A team of international scientists are campaigning for the addition of an earthquake emoji to the collection of emojis already available on digital devices the world over, in an effort to hasten the spread of information about earthquakes, thereby potentially saving lives.
"Maybe up to one third of the world's population might be exposed to some [seismological] hazard," explained University of Southampton seismologist Dr. Stephen Hicks, a founder of the emoji-quake campaign.
"So we really want to be able to communicate to all of those regions, all of those different languages, and an emoji is an amazing way of doing that."
As part of their efforts, the team is awaiting completion of an ideal earthquake-appropriate emoji design that once completed will be submitted to Unicode for approval.
"Emoji can cross the boundaries of written language, helping communicate valuable information to people who may struggle to read a certain language...[they] help us communicate this complex threat faster to more people," said Dr. Sara McBride, a communications specialist with the U.S. Geological Survey.
Considering that earthquakes move so quickly, often with little of the forewarning that the public might receive with other emergency weather events, it is extremely difficult for the public to prepare for one.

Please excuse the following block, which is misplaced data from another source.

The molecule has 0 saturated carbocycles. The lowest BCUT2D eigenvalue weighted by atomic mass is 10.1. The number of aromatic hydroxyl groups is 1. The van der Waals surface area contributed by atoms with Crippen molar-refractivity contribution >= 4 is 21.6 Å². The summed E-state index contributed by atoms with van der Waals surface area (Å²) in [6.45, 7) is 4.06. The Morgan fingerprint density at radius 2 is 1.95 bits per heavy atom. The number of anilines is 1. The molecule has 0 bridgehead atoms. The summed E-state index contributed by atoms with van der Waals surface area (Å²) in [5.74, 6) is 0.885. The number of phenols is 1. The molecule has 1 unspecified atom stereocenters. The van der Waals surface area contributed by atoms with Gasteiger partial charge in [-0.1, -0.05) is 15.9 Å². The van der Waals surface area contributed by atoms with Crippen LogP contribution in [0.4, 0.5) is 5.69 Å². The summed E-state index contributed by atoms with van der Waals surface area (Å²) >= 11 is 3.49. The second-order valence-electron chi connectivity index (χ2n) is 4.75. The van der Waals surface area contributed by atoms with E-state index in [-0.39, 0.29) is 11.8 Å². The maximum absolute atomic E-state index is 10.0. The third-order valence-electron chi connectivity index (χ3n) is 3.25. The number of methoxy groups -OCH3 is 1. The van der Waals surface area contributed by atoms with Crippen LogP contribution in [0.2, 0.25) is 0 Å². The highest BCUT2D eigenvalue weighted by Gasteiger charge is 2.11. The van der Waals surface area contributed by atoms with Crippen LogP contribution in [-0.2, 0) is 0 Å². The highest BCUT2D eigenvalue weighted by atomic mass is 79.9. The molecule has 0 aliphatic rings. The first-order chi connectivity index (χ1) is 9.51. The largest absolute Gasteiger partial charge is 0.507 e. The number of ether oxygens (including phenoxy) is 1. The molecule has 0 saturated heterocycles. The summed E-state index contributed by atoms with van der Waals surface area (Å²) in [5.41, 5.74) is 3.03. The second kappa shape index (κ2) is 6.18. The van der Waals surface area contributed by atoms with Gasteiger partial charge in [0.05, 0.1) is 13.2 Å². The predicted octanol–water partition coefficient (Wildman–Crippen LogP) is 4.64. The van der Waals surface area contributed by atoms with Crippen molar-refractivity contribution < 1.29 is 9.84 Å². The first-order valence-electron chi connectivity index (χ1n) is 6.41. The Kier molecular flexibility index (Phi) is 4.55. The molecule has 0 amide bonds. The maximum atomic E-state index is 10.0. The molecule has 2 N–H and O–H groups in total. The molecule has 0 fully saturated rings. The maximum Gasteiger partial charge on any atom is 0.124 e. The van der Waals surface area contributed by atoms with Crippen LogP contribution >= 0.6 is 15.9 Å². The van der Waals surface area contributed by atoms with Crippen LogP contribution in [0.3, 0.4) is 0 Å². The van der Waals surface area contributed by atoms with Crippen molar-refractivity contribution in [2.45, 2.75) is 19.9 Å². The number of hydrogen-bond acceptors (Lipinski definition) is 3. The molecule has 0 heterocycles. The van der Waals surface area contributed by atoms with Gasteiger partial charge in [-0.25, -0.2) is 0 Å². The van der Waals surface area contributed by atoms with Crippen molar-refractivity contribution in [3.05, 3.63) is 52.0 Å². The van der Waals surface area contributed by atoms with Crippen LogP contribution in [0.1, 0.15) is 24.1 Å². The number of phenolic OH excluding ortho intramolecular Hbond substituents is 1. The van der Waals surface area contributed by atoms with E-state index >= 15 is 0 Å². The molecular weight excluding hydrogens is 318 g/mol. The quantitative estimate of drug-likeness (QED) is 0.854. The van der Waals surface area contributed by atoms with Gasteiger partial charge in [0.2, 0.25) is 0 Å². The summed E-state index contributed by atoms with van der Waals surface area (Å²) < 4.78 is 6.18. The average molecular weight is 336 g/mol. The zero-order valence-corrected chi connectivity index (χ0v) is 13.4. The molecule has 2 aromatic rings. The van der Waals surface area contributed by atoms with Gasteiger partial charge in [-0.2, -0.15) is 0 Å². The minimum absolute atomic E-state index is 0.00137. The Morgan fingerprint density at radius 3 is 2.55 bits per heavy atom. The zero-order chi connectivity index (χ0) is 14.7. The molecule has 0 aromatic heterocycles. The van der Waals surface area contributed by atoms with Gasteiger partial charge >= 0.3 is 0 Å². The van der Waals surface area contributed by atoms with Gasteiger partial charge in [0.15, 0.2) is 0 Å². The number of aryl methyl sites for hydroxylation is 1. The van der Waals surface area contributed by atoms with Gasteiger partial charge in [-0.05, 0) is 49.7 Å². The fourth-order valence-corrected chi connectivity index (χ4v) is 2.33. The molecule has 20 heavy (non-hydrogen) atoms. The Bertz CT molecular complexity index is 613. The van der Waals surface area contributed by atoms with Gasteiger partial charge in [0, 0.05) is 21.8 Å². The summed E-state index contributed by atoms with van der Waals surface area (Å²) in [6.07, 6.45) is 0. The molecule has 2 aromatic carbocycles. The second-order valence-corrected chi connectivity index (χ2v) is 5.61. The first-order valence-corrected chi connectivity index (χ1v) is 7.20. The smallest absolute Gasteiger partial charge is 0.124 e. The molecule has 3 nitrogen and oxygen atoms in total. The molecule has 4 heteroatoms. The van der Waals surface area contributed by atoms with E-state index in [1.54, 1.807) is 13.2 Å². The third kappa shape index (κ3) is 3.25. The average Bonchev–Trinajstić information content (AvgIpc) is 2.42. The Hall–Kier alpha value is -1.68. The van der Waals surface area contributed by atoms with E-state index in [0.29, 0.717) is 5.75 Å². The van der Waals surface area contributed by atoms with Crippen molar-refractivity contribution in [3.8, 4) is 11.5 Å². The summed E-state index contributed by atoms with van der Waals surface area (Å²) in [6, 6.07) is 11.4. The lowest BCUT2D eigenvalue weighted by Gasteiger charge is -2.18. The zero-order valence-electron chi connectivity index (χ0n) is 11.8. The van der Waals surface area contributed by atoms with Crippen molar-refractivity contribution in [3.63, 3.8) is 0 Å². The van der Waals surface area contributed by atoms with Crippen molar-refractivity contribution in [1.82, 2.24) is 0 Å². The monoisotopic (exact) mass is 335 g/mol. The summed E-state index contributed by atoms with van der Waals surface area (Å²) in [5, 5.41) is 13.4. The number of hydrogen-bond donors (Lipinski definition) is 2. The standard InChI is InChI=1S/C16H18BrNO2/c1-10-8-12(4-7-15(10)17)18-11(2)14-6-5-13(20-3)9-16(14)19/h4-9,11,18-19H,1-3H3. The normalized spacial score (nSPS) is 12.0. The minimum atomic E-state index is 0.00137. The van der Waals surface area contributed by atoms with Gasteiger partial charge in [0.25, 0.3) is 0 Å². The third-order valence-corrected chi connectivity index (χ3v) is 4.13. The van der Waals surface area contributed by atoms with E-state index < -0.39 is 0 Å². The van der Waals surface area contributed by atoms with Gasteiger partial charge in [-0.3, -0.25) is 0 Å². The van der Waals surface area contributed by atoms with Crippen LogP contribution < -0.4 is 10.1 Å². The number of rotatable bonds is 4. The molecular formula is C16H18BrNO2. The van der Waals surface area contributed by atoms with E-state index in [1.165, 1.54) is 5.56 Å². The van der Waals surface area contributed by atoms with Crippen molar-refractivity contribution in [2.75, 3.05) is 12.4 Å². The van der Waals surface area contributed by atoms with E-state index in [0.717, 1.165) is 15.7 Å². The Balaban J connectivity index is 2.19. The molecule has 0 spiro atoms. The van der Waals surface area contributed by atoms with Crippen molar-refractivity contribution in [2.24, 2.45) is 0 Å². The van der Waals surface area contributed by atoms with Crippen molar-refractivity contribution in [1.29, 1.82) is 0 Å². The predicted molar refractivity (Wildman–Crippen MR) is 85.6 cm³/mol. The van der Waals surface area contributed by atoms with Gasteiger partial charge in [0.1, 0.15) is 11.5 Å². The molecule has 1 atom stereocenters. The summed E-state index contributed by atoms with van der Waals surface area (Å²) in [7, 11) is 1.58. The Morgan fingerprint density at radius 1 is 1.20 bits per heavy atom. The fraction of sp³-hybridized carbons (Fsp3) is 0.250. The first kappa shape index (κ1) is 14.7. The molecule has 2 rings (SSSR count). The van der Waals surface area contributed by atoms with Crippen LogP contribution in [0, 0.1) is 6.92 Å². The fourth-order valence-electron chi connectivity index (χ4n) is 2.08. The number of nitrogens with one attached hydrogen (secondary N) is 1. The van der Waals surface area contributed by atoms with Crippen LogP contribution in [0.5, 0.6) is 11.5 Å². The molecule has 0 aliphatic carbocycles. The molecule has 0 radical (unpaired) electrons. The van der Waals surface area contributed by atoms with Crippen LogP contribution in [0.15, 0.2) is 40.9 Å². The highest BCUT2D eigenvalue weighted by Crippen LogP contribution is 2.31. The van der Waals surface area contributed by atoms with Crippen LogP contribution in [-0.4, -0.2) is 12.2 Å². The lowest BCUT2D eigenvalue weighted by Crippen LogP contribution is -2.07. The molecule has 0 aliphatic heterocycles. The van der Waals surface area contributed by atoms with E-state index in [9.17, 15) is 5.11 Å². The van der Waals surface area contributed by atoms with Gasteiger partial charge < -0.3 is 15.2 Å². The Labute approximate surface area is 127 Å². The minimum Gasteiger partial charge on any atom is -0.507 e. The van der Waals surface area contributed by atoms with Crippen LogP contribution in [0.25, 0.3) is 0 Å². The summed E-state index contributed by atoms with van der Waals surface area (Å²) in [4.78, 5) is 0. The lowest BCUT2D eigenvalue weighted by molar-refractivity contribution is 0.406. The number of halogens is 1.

“The problem with an earthquake," said Dr. Hicks, "is it's a very complex process; it's sort of hidden. It's not as tangible as a volcano or a tornado."
“You may have seconds to get under a table or to protect yourself," explained Dr. Hicks. "That can be life saving in many cases. If you send a text message as part of that alert you don't want too much wording in there."
Without available long-term studies on the use of emojis in disaster situations, as the feature is still in its infancy, it is difficult to determine if a relationship exists between emojis and response times to emergencies. Yet, it is thought that pictographs and other visuals are potentially faster and easier to understand than the written word — which might, for example, explain why the safety card at the back of airplane seats communicates instructions in picture form.
"A few studies do suggest that the use of emoji decreases the time it takes to mentally digest information," says Dr. McBride. "But...we always want more data."
Likewise, the team also believes that the emoji would benefit seismologists, informing them of when and where an earthquake is happening, doing the work of several seismometers at once.
"Tweets can be geotagged...we can often then detect the earthquake using social media faster than we can through seismic waves travelling through the Earth. So if we know that an earthquake's happened sooner, then we know how to respond to it and send aid teams in there," Dr. Hicks said.
“One of the big bottlenecks in using social media as an emergency response tool is language...bridging that gap and reducing that bottleneck is especially important during the first couple of days after an emergency."